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dc.contributor.authorAinsbury, Elizabeth A.
dc.contributor.authorGinjaume Egido, Mercè
dc.contributor.authorChumak, Vadim
dc.contributor.authorStruelens, L.
dc.contributor.otherUniversitat Politècnica de Catalunya. Institut de Tècniques Energètiques
dc.date.accessioned2021-02-16T12:10:37Z
dc.date.available2021-02-16T12:10:37Z
dc.date.issued2021-01-01
dc.identifier.citationAinsbury, E. [et al.]. Radiation-induced lens opacities: Epidemiological, clinical and experimental evidence, methodological issues, research gaps and strategy. "Environment international", 1 Gener 2021, vol. 146, núm. 106213, p. 106213:1-106213:14.
dc.identifier.issn0160-4120
dc.identifier.urihttp://hdl.handle.net/2117/339770
dc.description.abstractIn 2011, the International Commission on Radiological Protection (ICRP) recommended reducing the occupational equivalent dose limit for the lens of the eye from 150 mSv/year to 20 mSv/year, averaged over five years, with no single year exceeding 50 mSv. With this recommendation, several important assumptions were made, such as lack of dose rate effect, classification of cataracts as a tissue reaction with a dose threshold at 0.5 Gy, and progression of minor opacities into vision-impairing cataracts. However, although new dose thresholds and occupational dose limits have been set for radiation-induced cataract, ICRP clearly states that the recommendations are chiefly based on epidemiological evidence because there are a very small number of studies that provide explicit biological and mechanistic evidence at doses under 2 Gy. Since the release of the 2011 ICRP statement, the Multidisciplinary European Low Dose Initiative (MELODI) supported in April 2019 a scientific workshop that aimed to review epidemiological, clinical and biological evidence for radiation-induced cataracts. The purpose of this article is to present and discuss recent related epidemiological and clinical studies, ophthalmic examination techniques, biological and mechanistic knowledge, and to identify research gaps, towards the implementation of a research strategy for future studies on radiation-induced lens opacities. The authors recommend particularly to study the effect of ionizing radiation on the lens in the context of the wider, systemic effects, including in the retina, brain and other organs, and as such cataract is recommended to be studied as part of larger scale programs focused on multiple radiation health effects.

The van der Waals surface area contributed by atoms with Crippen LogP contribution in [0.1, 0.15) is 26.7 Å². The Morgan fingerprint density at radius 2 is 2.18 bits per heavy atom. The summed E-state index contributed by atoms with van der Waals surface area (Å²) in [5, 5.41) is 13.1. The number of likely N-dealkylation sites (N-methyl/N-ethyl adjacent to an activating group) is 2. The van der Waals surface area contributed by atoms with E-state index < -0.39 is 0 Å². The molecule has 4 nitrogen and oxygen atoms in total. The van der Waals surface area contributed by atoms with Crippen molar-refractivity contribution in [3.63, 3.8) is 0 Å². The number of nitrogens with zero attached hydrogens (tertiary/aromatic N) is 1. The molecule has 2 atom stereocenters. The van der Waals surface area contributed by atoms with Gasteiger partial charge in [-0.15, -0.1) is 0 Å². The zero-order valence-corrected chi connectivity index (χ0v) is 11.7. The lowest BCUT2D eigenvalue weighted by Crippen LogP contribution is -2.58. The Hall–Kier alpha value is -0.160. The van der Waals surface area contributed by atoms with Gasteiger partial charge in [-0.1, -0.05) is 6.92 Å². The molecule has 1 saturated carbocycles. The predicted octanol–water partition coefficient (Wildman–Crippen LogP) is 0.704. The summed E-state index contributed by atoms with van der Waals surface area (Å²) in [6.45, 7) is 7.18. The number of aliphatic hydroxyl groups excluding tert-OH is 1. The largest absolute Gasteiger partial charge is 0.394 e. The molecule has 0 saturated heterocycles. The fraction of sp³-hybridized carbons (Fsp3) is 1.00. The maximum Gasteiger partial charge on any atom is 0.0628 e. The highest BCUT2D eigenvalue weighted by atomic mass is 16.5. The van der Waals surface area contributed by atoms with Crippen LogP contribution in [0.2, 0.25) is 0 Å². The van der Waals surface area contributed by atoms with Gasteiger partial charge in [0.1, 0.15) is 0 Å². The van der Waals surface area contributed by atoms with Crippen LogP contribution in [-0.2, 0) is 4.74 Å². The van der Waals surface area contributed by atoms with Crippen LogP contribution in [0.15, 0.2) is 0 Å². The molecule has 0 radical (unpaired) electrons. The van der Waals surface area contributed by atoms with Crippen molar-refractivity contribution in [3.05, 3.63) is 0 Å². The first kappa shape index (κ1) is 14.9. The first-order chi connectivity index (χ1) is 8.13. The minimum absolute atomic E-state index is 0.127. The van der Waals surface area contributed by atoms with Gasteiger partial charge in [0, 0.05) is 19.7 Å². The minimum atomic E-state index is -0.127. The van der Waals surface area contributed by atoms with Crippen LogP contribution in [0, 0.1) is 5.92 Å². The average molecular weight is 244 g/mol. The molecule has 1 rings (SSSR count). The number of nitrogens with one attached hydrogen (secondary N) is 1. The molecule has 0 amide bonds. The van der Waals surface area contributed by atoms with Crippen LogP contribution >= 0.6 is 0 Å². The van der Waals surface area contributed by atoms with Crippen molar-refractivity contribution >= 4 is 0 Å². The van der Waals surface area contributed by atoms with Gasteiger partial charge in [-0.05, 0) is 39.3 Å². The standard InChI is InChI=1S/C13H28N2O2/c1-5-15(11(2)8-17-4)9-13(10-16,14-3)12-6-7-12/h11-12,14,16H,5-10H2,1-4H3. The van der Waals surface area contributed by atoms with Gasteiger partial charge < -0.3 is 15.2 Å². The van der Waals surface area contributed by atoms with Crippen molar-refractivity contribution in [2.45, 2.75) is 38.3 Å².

dc.language.isoeng
dc.publisherElsevier
dc.rightsAttribution-NonCommercial-NoDerivs 3.0 Spain
dc.rights©2021. Elsevier
dc.rights.urihttp://creativecommons.org/licenses/by-nc-nd/3.0/es/
dc.subjectÀrees temàtiques de la UPC::Física
dc.subjectÀrees temàtiques de la UPC::Física::Electromagnetisme
dc.subjectÀrees temàtiques de la UPC::Ciències de la visió::Instruments òptics i optomètrics
dc.subject.lcshLonizing radiation
dc.subject.lcshRadiological protection
dc.subject.otherLens of the eyeIonizing radiation
dc.subject.otherOpacities
dc.subject.otherMechanisms
dc.subject.otherThreshold
dc.subject.otherRadiation protection
dc.titleRadiation-induced lens opacities: Epidemiological, clinical and experimental evidence, methodological issues, research gaps and strategy
dc.typeArticle
dc.subject.lemacRadiació ionitzant
dc.subject.lemacProtecció radiològica
dc.contributor.groupUniversitat Politècnica de Catalunya. DRM - Dosimetria i Radiofísica Mèdica
dc.identifier.doi10.1016/j.envint.2020.106213
dc.relation.publisherversionhttps://www.sciencedirect.com/science/article/pii/S0160412020321681
dc.rights.accessOpen Access
local.identifier.drac30537612
dc.description.versionPostprint (published version)
local.citation.authorAinsbury, E.; Ginjaume, M.; Chumak, V.; Struelens, L.
local.citation.publicationNameEnvironment international
local.citation.volume146
local.citation.number106213
local.citation.startingPage106213:1
local.citation.endingPage106213:14


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